“We build them [Microsoft] up, create incremental negotiating leverage to keep the take rate from Google, and further our optionality to replace Google down the line,” said Adrian Perica, Apple Vice President, reported The Washington Post. 

Apple and DuckDuckGo also discussed making the search engine the default option for private browsing on Safari. Apple executives said they weren’t aware that the company was considering switching to DuckDuckGo, adding that the browser risks sharing user information with Microsoft as it relies on search information from Bing.

If Apple cares about privacy, then why pick Google? Commentators noted that the DOJ was leading Apple towards an interesting implied question—if Apple truly cares about privacy, shouldn’t it allow consumers to opt out of using Google Search, after telling them about how much Google tracks its users?

“We’ve always thought we had better privacy than Google,” Cue conceded separately. In fact, its search engine deal with the company includes provisions that make Google allow Apple users to search the Internet without logging in. Apple has also tweaked Safari and its other platforms to make tracking users harder for Google.  

The DOJ also asked Cue if Apple could include a “search engine choice screen” while setting up iPhones to improve consumer agency. Cue said that Apple’s agreement with Google prevents that from happening—and that the company doesn’t want to do that either way, as it tries to “get people up and running as fast as possible.”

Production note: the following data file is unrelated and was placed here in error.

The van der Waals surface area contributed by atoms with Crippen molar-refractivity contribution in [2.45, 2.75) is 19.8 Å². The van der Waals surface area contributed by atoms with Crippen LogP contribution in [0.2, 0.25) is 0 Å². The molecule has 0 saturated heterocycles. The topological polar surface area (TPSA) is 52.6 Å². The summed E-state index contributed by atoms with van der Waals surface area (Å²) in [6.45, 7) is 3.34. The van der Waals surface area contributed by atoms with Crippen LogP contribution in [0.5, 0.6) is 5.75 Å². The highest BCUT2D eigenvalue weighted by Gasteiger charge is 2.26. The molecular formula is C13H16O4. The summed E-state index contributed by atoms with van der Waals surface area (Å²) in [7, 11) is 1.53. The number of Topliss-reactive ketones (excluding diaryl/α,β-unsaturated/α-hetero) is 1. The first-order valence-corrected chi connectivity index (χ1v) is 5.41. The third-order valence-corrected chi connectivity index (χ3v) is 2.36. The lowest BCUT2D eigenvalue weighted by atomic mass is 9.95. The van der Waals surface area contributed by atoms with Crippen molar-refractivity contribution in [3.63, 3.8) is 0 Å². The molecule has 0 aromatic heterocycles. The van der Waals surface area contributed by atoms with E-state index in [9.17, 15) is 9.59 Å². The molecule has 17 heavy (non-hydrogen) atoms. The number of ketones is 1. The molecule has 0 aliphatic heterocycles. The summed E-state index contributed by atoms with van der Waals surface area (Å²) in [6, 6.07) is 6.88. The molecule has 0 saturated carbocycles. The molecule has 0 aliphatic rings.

Point to note: Apple reportedly fought to keep Cue out of the proceedings. Apple’s Head of AI and ex-Googler John Giannandrea testified before Cue did—but there’s little insight on what he said during those largely closed-door proceedings.

US telecom giant Verizon echoes Apple’s arguments: Verizon’s Chief Customer Experience Officer Brian Higgins testified that when renegotiating its deal to keep Google as the default search engine on its devices, he was unaware of other companies being solicited to compete alongside. Some argued that this actually undermined Google’s arguments that it had “won” these contracts.

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Also, when asked by Google’s lawyers about the ‘negative’ product reviews from users after Bing was made the default engine on Verizon’s Android devices in 2010, Higgins added that he hadn’t seen negative reviews when Google’s search engine was preloaded on the devices instead.